THE prime minister’s visit to China some time ago apparently resulted in deals and MOUs on projects expected to generate some 10,000 MW of energy — on the face of it a positive development though essential details are still awaited.
Or perhaps it is just a continuation of the tradition of the ‘energy agreements’ spree’ like the 1990s’ IPPs saga? Given the modus operandi of policy and decision-making circles and the track record of energy projects, however, transparency in these newly proposed projects is bound to become a burning issue and attract debate at the national level.
The real worth of the projects cannot be commented upon without details. Nevertheless, assuming, these projects are handled with utmost care and discipline, these would still be just a partial solution to the larger energy problems of Pakistan if they are limited to capacity addition only. Leaving the transparency issue aside, let’s reflect on some of the important features any solution to Pakistan’s energy problems should exhibit.
What is fundamental to finding a solution is a holistic approach rather than a segmented one as has traditionally been the case. A classic example of this is that of rental power plants — a number of rental power plants arranged by the previous regime failed to deliver because of the unavailability of fuel; yet they charged millions of dollars. The energy crisis is multifaceted in terms of dimensions and intensity and thus can only be remedied through value-engineered, vibrant and cohesive solutions.
We need a holistic approach to our power woes.
While capacity addition is not a complete solution to Pakistan’s energy crisis, whatever new energy projects come to Pakistan must deliver two important benefits — technology transfer and human resource development.
One of the most important shortcomings of Pakistan’s energy sector is the lack of a technological base. The Pakistani industry has hardly any expertise in the area of energy technologies. It has little idea of how to produce the energy system’s key components ie turbines, engines, generators and other electronic and control gadgets.
Even the situation where secondary components such as boilers, compressors and heat exchangers are concerned is not enviable. Through technology transfer, Pakistan can become self-sufficient in the production of power plants in future. Huge revenues in terms of importing expensive components for routine maintenance and emergency breakdowns can also be saved. It will also enhance the productivity of the energy sector at large.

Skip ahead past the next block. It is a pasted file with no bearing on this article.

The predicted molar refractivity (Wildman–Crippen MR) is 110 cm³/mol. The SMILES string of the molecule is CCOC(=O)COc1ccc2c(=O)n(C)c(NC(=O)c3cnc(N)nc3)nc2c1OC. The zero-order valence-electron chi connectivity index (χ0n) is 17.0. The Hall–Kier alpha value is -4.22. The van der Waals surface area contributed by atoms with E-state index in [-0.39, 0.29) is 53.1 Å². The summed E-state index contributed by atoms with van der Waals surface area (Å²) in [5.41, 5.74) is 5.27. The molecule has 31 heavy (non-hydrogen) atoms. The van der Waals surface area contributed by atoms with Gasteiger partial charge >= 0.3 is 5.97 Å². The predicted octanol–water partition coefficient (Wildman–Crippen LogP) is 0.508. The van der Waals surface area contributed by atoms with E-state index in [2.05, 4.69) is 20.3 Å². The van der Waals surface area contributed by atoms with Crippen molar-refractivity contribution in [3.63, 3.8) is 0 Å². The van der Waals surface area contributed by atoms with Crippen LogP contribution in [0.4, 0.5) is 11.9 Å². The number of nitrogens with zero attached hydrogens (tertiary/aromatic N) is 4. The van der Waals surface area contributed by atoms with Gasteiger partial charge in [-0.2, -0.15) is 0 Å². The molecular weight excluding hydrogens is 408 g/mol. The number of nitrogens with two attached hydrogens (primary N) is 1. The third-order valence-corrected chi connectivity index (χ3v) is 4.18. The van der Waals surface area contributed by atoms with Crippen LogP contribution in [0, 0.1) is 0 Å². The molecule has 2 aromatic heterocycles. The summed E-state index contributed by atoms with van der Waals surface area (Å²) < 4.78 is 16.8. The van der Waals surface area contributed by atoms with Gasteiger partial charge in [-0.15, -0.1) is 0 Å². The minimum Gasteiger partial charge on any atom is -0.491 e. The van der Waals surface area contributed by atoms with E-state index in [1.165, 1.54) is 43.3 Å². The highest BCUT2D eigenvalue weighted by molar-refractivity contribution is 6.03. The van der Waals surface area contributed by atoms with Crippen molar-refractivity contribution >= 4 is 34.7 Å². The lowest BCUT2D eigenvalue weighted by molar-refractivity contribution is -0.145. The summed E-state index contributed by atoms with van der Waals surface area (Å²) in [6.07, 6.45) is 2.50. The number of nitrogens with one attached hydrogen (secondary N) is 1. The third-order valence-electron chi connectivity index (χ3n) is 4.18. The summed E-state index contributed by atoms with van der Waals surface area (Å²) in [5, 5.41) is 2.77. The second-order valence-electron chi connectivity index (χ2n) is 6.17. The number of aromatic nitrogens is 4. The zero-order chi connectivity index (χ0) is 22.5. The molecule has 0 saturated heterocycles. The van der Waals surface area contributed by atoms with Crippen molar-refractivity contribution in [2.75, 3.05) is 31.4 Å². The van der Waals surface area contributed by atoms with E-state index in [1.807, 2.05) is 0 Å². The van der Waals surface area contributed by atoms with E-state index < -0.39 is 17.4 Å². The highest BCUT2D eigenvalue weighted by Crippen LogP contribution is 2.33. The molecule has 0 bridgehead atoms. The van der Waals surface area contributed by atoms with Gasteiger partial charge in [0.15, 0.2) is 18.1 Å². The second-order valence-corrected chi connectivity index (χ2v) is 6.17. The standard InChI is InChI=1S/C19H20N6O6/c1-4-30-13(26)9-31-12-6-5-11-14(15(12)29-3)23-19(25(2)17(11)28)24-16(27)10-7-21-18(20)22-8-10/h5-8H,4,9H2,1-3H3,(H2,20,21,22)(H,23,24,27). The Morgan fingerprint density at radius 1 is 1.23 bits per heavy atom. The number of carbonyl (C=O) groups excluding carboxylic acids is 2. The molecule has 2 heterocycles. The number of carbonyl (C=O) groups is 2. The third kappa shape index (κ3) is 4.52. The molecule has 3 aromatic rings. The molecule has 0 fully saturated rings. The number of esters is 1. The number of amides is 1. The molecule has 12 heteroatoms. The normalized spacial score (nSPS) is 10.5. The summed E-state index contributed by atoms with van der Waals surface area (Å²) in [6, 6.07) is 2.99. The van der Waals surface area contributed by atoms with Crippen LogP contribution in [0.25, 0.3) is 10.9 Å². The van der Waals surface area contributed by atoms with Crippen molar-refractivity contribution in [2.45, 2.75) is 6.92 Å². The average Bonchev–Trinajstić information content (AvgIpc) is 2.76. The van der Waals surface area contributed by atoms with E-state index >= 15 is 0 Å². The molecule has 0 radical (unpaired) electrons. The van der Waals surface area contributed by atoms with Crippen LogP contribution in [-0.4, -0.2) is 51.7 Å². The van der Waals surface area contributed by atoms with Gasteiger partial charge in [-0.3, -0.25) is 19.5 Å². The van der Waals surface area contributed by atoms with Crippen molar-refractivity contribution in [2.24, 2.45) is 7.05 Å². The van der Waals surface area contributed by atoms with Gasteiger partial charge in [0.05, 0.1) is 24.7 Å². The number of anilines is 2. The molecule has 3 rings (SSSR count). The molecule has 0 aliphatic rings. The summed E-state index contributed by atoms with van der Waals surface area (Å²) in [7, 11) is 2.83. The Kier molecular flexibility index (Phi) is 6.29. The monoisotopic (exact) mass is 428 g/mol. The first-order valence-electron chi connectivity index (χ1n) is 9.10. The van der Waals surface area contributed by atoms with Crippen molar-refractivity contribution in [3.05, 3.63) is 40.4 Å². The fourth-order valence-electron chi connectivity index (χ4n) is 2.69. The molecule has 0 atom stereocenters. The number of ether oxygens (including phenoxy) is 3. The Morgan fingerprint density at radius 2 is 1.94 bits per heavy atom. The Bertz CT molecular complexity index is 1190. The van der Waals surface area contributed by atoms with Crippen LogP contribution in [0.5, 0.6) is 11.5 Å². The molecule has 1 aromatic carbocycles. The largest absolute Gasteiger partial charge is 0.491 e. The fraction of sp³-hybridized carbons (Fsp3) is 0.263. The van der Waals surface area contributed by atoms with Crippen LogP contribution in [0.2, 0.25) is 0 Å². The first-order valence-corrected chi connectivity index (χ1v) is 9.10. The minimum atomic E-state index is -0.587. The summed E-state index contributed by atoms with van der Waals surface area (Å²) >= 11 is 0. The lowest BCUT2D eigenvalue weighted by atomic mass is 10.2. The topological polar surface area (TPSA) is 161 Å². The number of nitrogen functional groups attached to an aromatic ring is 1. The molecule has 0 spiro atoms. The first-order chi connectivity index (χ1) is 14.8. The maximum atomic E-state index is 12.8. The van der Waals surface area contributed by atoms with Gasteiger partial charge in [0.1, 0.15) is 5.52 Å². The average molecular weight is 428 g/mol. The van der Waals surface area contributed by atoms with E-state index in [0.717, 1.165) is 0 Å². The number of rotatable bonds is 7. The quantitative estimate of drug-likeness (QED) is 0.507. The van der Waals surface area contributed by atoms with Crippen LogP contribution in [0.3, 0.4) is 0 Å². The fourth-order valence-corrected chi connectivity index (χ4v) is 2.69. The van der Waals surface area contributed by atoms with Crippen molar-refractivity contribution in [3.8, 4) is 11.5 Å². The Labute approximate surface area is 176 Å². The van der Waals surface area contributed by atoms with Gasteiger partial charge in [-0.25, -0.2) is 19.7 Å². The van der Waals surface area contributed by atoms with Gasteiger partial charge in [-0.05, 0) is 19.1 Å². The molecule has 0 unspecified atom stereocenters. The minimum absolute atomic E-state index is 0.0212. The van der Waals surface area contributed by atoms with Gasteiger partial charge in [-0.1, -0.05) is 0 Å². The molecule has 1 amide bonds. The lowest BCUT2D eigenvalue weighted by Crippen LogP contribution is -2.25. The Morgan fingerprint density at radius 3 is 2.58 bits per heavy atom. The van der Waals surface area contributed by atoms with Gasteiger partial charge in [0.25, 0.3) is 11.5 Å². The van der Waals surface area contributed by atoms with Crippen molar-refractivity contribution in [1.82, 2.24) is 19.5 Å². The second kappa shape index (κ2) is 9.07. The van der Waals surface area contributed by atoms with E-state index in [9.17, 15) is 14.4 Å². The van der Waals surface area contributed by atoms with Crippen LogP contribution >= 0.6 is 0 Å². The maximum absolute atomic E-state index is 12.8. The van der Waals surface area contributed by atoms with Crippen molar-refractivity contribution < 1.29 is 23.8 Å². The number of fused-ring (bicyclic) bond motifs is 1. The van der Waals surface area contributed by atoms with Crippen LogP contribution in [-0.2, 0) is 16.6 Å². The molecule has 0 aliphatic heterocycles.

Technology transfer will revitalise the Pakistani industry that has suffered so much at the hands of the energy crisis. It will help create thousands of new jobs and new business avenues. Also, amid the numerous emerging new technologies — such as renewable energy systems, fuel cells, etc in the medium to long term — industry in Pakistan will benefit from the fast-changing and expanding business environment.
Pakistan’s energy problems are also compounded by the lack of skilled human resource. This is an area that has always been ignored. Specialised expertise — that generally accounts for well over 10pc of the total project cost — has traditionally been outsourced. Consequently, the energy sector largely remains dependent on foreign expertise on all fronts including development of project proposals and feasibility studies, design and manufacturing of machinery, commissioning and major repairs.
This could be a good opportunity to objectively engage Pakistanis at various stages in these projects to develop a breed of capable professionals — including planners, engineers, technicians, and financial and marketing experts — that could make valuable services locally available and take the country forward.
Through this, the cost of proposed projects can be reduced, outflow of large revenues can be curbed, and overall productivity in the energy sector and national energy security can be enhanced.
The transmission and distribution infrastructure in Pakistan has almost collapsed. It is old, inefficient and full of leaks and is thus in dire need of an overhaul.
The local T&D infrastructure in many parts of the country is unable to cope with any additional power generation. The T&D system has been ignored for long and its substantial upgrading is key for generation capacity addition. It must be clear to the authorities that the proposed new power plants can’t deliver if the T&D system is not improved.
Lastly, agreements and MOUs are positive developments but one must not get carried away. These may or may not result in working projects. Owing to factors including political instability, lack of transparency and financial and administrative irregularities many such initiatives don’t go beyond flashy news stories and paperwork.
Yet again, these understandings and agreements are bound to fail or become counterproductive if not supported by vision, deliberation, commitment and competence.
The writer is the author of Energy Crisis in Pakistan: Origins, Challenges and Sustainable Solutions.
Published in Dawn December 18th , 2014